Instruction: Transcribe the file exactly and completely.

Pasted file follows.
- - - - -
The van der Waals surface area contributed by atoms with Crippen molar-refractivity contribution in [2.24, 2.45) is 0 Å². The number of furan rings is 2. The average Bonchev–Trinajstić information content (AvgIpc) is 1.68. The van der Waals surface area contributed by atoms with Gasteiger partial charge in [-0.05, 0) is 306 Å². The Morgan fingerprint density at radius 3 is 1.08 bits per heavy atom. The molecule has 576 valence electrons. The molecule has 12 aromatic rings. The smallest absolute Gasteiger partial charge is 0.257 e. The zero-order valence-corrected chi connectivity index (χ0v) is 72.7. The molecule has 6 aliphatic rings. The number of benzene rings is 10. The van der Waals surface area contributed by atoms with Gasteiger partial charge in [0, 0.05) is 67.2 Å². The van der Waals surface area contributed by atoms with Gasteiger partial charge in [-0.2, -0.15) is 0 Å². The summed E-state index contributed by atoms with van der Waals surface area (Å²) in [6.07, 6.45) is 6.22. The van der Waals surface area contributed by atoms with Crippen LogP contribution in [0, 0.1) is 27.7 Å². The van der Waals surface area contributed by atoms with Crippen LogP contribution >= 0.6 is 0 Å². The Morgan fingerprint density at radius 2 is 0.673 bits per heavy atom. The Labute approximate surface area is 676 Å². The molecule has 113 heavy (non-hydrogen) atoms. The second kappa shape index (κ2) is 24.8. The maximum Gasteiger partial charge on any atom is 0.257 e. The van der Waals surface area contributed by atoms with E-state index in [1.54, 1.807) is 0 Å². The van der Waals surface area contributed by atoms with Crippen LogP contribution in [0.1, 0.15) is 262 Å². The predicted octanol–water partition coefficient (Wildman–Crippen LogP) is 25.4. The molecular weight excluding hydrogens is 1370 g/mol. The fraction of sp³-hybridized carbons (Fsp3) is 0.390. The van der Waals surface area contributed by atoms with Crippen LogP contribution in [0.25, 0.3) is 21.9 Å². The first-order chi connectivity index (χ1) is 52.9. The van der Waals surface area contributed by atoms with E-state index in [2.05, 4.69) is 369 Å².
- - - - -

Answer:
The van der Waals surface area contributed by atoms with Crippen molar-refractivity contribution in [2.24, 2.45) is 0 Å². The number of furan rings is 2. The average Bonchev–Trinajstić information content (AvgIpc) is 1.68. The van der Waals surface area contributed by atoms with Gasteiger partial charge in [-0.05, 0) is 306 Å². The Morgan fingerprint density at radius 3 is 1.08 bits per heavy atom. The molecule has 576 valence electrons. The molecule has 12 aromatic rings. The smallest absolute Gasteiger partial charge is 0.257 e. The zero-order valence-corrected chi connectivity index (χ0v) is 72.7. The molecule has 6 aliphatic rings. The number of benzene rings is 10. The van der Waals surface area contributed by atoms with Gasteiger partial charge in [0, 0.05) is 67.2 Å². The van der Waals surface area contributed by atoms with Gasteiger partial charge in [-0.2, -0.15) is 0 Å². The summed E-state index contributed by atoms with van der Waals surface area (Å²) in [6.07, 6.45) is 6.22. The van der Waals surface area contributed by atoms with Crippen LogP contribution in [0, 0.1) is 27.7 Å². The van der Waals surface area contributed by atoms with Crippen LogP contribution >= 0.6 is 0 Å². The Morgan fingerprint density at radius 2 is 0.673 bits per heavy atom. The Labute approximate surface area is 676 Å². The molecule has 113 heavy (non-hydrogen) atoms. The second kappa shape index (κ2) is 24.8. The maximum Gasteiger partial charge on any atom is 0.257 e. The van der Waals surface area contributed by atoms with E-state index in [1.54, 1.807) is 0 Å². The van der Waals surface area contributed by atoms with Crippen LogP contribution in [0.1, 0.15) is 262 Å². The predicted octanol–water partition coefficient (Wildman–Crippen LogP) is 25.4. The molecular weight excluding hydrogens is 1370 g/mol. The fraction of sp³-hybridized carbons (Fsp3) is 0.390. The van der Waals surface area contributed by atoms with Crippen LogP contribution in [0.25, 0.3) is 21.9 Å². The first-order chi connectivity index (χ1) is 52.9. The van der Waals surface area contributed by atoms with E-state index in [2.05, 4.69) is 369 Å².